It’s never easy to find a fine new line, especially when your requirements border close to arrogance: unclimbed, vertical, sunny, with good rock, and, of course, all free. However, we managed to find a jewel in Peru, realizing a new route up the north face of Puscanturpa Este. It was a complete success.
In late August our team from the Groupe Militaire de Haute Montagne (GMHM), which included Antoine Bletton, Cyril Duchêne, Dimitry Munoz, and myself (along with Max Bonniot and Didier Jourdain, who climbed a new route on Siula Grande [see linked report]), traveled to the Cordillera Huayhuash. Puscanturpa Este (5,445m) is located at the southern end of the range. Most of the famous mountains here—Yerupaja, Siula Grande, Jirishanca—are known for their limestone makeup. However, the Puscanturpa peaks are quite different: The walls are made of solid volcanic basalt “organ pipes,” where free climbing is quite enjoyable.
We initially aided the lower 200m of the wall, due to difficult protection. Our cams and ordinary pitons did not work well here—hard steel pitons would push aside the giant columns with a frightening noise, every hammer knock resonating and propagating through the column. We were forced to use classic soft steel pitons instead.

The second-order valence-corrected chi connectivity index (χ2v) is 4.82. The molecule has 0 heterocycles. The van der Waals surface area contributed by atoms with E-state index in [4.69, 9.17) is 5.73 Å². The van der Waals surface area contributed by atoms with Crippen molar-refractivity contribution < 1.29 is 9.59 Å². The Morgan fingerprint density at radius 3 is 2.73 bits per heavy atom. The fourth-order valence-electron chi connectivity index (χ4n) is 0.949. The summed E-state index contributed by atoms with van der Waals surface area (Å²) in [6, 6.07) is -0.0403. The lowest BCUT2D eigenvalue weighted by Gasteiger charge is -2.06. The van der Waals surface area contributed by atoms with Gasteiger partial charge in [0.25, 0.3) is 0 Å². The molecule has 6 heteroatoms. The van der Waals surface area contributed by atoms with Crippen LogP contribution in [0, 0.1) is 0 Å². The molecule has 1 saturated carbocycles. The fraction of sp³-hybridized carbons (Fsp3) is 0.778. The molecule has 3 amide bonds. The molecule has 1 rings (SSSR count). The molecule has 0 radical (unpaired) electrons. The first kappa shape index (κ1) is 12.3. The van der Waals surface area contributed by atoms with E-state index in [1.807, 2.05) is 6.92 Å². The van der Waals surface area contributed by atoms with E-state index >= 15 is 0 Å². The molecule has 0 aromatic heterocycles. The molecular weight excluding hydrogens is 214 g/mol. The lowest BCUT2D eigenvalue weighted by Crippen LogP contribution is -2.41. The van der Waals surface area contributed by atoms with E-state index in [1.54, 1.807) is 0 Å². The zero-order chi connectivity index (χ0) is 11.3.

Operating in a team of four, two climbers would struggle to open the route above while the other two tried to free the pitches below. It took time to clean the cracks and add some bolts to belays or run-out sections. It took us seven days to reach the summit in this style, free climbing all of the pitches. We called our route El Juego Sumando (400m, ED 7b, mandatory 6b). We hoped to repeat the route in single-push, redpoint style over one to two days but ran out of time. Apart from the belays, the in-situ gear consists of 12 pitons, four nuts, and 10 protection bolts, plus anchor bolts. A full rack, including additional soft steel pitons, is still required.
Although the abseil descent reduces the commitment, this climb remains demanding. The altitude at the start is 5,000m, and there are a lot of committing pitches, with long passages of 6b climbing lacking protection. Overall, this sunny and steep wall would fill lovers of crack climbing with great enthusiasm!
[Editor’s note: There are now five known routes on Puscanturpa Este: the north ridge (British, 1986), the east face (Kozjek-Kresal, 2007), the north face (Dutch, 2012), the southeast face (Noda-Yamanoi, 2013), and the new route up the north face (Bayol-Bletton-Duchêne-Munoz, 2016). The 2016 route, El Juego Sumando, climbs mostly up the main wall to the right of the 2012 route; however, it appears to join that route or share similar terrain in its final pitches.]
– Arnaud Bayol, France (translated from French by Claude Gardien)